A group of Turkish and Armenian journalists are traveling throughout Turkey, Armenia and Georgia from May 24 to June 6 in order to gain first-hand insight into their neighbors and to report in-depth about Turkish-Armenian relations from the field.
The group is scheduled to visit six places in Turkey: İstanbul, Malatya, Kayseri, Cappadocia, Ankara and Kars. Following these visits in Turkey, the group will travel to Armenia, where they will spend a week visiting cities and villages across the country, including Gyumri, Goris, Sevan and Yerevan.
Organized by the Global Political Trends Center (GPoT) of İstanbul Kültür University in partnership with the Yerevan-based Eurasia Partnership Foundation as part of the Support to Turkey-Armenia Rapprochement project and funded by the United States Agency for International Development (USAID), the Turkish-Armenian Media Reporting Bus Tour aims to establish a network for future reporting on Turkish-Armenian relations.
The group of 15 journalists started their tour in İstanbul on Thursday, visiting the Armenian Patriarchate of Constantinople and the Hrant Dink Foundation, which was established in 2007 after the assassination of Armenian-Turkish journalist Hrant Dink, who was shot dead outside his newspaper’s office in Şişli on Jan. 19, 2007.
“Internal dynamics are very important in Turkey. I believe that Hrant Dink’s assassination changed the dynamics in Turkey. Ten years ago, no one spoke about their origins. Now, people in Turkey are questioning their origins,” said Nora Mildanoğlu, a member of the foundation, adding that change should not come from above but below. Mildanoğlu also said that the problems between Armenians and Turks should not be solved by third parties and that both countries should discuss their problems.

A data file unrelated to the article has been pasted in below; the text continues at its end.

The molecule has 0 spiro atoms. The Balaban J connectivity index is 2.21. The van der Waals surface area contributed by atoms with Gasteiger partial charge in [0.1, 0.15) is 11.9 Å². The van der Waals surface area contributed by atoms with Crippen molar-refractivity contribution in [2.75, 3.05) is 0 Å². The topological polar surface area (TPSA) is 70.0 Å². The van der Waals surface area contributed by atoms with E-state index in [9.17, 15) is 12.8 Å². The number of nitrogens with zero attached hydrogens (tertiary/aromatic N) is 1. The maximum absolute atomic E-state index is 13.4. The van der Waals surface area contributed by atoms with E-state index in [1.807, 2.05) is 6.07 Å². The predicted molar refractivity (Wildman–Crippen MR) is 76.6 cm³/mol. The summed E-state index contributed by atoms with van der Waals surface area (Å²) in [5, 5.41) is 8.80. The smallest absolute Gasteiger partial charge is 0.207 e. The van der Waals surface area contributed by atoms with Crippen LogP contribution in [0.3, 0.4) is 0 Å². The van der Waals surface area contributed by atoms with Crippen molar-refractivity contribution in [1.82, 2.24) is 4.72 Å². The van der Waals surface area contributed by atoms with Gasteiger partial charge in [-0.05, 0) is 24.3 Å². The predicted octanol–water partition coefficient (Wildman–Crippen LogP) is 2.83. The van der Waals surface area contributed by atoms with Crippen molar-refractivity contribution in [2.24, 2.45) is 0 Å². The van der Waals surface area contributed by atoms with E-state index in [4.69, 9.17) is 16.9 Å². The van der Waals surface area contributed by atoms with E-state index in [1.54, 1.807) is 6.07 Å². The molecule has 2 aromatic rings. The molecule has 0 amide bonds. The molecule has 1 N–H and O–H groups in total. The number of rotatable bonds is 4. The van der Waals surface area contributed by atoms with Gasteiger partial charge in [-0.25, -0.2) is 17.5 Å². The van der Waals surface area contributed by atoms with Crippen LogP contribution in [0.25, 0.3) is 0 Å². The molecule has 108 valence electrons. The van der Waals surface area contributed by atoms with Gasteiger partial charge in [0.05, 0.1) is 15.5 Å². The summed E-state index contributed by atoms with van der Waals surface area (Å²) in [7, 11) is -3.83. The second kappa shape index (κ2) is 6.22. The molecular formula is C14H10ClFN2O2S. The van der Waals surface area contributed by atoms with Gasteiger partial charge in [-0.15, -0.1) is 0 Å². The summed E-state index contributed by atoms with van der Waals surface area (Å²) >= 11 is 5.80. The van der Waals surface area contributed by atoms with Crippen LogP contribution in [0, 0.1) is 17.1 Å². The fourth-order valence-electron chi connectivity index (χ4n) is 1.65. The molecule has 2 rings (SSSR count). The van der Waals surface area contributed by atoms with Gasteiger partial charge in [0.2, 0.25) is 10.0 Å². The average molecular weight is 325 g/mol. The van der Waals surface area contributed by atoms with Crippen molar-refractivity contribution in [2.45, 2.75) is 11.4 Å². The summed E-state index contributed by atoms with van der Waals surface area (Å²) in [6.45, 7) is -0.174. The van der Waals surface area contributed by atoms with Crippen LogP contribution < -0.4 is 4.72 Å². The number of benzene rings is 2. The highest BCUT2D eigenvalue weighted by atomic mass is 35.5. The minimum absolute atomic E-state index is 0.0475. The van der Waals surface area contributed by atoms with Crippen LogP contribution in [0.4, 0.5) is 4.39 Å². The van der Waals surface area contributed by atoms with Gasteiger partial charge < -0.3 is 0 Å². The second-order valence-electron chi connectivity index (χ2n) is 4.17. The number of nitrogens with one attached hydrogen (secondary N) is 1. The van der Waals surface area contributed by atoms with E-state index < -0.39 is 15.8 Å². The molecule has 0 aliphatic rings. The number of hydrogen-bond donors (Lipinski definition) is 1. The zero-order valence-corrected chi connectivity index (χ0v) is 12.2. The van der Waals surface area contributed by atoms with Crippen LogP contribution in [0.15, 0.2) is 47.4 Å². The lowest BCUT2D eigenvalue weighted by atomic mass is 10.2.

The journalists also met with Rober Koptaş, editor-in-chief of Agos, a weekly newspaper printed in both Turkish and Armenian.
Following their visit to İstanbul, the journalists traveled to Malatya, Dink’s birthplace, where they had the opportunity to visit old Armenian settlements and meet Turkish citizens of Armenian origin.
Serdar Boyacı, who is a Turkish citizen of Armenian descent and the head of the Malatya Armenians’ Organization (HAYDER), welcomed the journalists on Saturday and informed the group as to the situation of Armenians in Malatya as well as his organization’s work regarding the Armenian cemetery there. Boyacı stated that there are approximately 60 Turkish Armenians living in Malatya, adding that his organization’s main goal is to restore the old Armenian churches there, including the Taşhoran Church, which is approximately 800 years old, Today’s Zaman reported.